Massachusetts Daily Collegian

Hazing: The Incognito Effect

By Dennis Topakov

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Miami Dolphins’ offensive lineman Richie Incognito has become the front-man of the most recent hazing and bullying allegations within the NFL. Jonathan Martin, Incognito’s fellow lineman and teammate, is the alleged target of Incognitos’ harassment and decided to terminate himself from the Dolphins organization in response to his former teammate’s actions. Incognito sent Martin text messages, phone calls and left him voicemails using discriminatory language as well as the “N-word” numerous times.

Some of the other Miami Dolphins players were asked about the situation and many had very different reactions than what most people would assume. A few of the players attempted to justify Incognito’s alleged actions and believe hazing in the NFL to be a ritual and, in Martin’s case as a second-year lineman, a rite of passage. Many of the teammates did not reprimand Incognito for his comments and instead focused their attention on Martin, the team’s general manager Jeff Ireland even suggesting Martin simply should have “punched” Incognito for his suspected remarks.

Such a story brings up a very heated question of whether or not hazing should be tolerated at any level or group setting. It has become a rite of passage, especially within the college settings of fraternities and sororities. It is looked at as a necessary evil. This could be because the Stockholm syndrome phenomenon, a condition where the victim in an abusive relationship develops a strong, emotional bond to his or her abuser, is actually supported by people around them. But how could anyone uphold the mistreatment of an individual?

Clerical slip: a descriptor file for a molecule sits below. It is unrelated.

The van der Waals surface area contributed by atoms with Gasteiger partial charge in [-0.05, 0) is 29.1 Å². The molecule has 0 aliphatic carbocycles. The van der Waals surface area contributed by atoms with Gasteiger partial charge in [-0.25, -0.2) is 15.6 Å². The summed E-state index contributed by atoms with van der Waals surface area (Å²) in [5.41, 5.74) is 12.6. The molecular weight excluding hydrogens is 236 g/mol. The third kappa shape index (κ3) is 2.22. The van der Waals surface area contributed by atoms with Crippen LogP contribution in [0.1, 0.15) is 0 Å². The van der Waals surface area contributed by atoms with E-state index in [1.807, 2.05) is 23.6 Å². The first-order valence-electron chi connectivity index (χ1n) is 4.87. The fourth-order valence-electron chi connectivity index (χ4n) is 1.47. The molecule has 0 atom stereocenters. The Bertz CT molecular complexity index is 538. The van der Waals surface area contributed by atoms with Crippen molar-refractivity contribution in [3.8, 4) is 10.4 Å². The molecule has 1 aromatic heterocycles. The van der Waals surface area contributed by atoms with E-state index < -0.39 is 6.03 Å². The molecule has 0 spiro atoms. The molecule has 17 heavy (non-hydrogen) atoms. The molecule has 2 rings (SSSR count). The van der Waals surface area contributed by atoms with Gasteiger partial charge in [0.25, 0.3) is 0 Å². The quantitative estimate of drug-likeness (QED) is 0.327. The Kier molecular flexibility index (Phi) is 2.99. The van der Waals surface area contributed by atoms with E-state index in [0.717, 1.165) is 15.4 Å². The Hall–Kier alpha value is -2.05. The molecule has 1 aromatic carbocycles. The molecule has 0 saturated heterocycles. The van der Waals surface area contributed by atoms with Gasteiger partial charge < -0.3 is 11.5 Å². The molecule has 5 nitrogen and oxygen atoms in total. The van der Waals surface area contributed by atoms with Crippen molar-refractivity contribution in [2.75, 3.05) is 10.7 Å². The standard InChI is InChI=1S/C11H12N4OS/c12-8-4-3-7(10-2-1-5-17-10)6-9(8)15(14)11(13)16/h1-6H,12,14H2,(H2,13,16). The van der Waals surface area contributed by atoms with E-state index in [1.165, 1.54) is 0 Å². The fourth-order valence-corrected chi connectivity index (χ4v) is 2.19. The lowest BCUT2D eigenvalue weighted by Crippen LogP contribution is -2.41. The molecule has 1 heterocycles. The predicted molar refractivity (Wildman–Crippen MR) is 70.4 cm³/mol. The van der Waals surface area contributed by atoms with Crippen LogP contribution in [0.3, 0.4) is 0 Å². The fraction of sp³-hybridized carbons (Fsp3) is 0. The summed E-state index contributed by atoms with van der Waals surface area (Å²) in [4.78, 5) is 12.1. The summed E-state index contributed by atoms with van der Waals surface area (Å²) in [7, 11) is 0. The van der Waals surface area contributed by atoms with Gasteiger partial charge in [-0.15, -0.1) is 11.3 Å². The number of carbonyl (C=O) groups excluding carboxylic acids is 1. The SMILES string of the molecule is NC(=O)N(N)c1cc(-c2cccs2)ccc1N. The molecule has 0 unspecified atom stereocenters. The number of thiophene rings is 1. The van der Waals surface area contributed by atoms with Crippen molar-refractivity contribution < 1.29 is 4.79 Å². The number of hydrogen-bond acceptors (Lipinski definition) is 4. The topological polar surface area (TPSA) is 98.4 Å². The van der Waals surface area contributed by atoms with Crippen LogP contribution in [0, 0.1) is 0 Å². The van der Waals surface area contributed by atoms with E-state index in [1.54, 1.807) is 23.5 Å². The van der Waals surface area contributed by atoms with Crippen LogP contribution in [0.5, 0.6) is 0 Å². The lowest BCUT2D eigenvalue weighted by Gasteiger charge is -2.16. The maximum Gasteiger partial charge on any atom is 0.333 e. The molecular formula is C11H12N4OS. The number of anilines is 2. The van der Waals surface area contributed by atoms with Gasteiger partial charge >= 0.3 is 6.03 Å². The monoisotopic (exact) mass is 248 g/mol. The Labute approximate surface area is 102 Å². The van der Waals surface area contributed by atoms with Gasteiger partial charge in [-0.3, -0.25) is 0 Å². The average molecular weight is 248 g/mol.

At first I thought it was simply a college thing and people grow out of it. However, with these new allegations of Incognito’s actions and support of the team, I now realize hazing transcends age. The Dolphins’ locker room has been looked upon as a jailhouse environment ever since the allegations. A sport believed to be played by grown men now finds itself in an ethical dilemma. Should the league construct a league-wide investigation on other teams acting in such ways? Or does it simply slide it under the rug and close the book with a simple suspension of Incognito? If the NFL chooses the second option, not only would it be ignoring a very strong controversy, but would face some questions regarding discrimination. How could players in the NFL support and look up to a bully like Incognito, who happens to be white, and look down upon, make fun of and abuse an educated man like Martin, who happens to be black? A former Dolphins player even stated Incognito was an “honorary” black person, while ESPN.com sportswriter Jason Whitlock wrote that if Incognito was “honorary,” then Martin was a “sellout.” To me, that seems pretty unjust.

The NFL has a hard pill to swallow on its hands. However, I think this story has bigger implications than just the NFL. The league is on a platform where it can reach out to millions of viewers. The way it reacts to these hazing allegations will set an example as to whether or not hazing is acceptable for younger generations to take part in. I personally have not been a part of hazing in my life, thankfully. However, my friends in Greek life as well as numerous sports teams have regarded it as their worst experience. Jonathan Martin was left with no choice but to leave the team and check into a hospital to deal with the abuse he has been enduring. How could anyone support actions that might lead their peers in such a direction? Rite of passage or not, regardless of the setting, hazing should be treated as a serious evil by popular media and sport leagues, not supported or looked over, like the Dolphins organization seems to be doing.

Dennis Topakov is a Collegian columnist and can be reached at [email protected]

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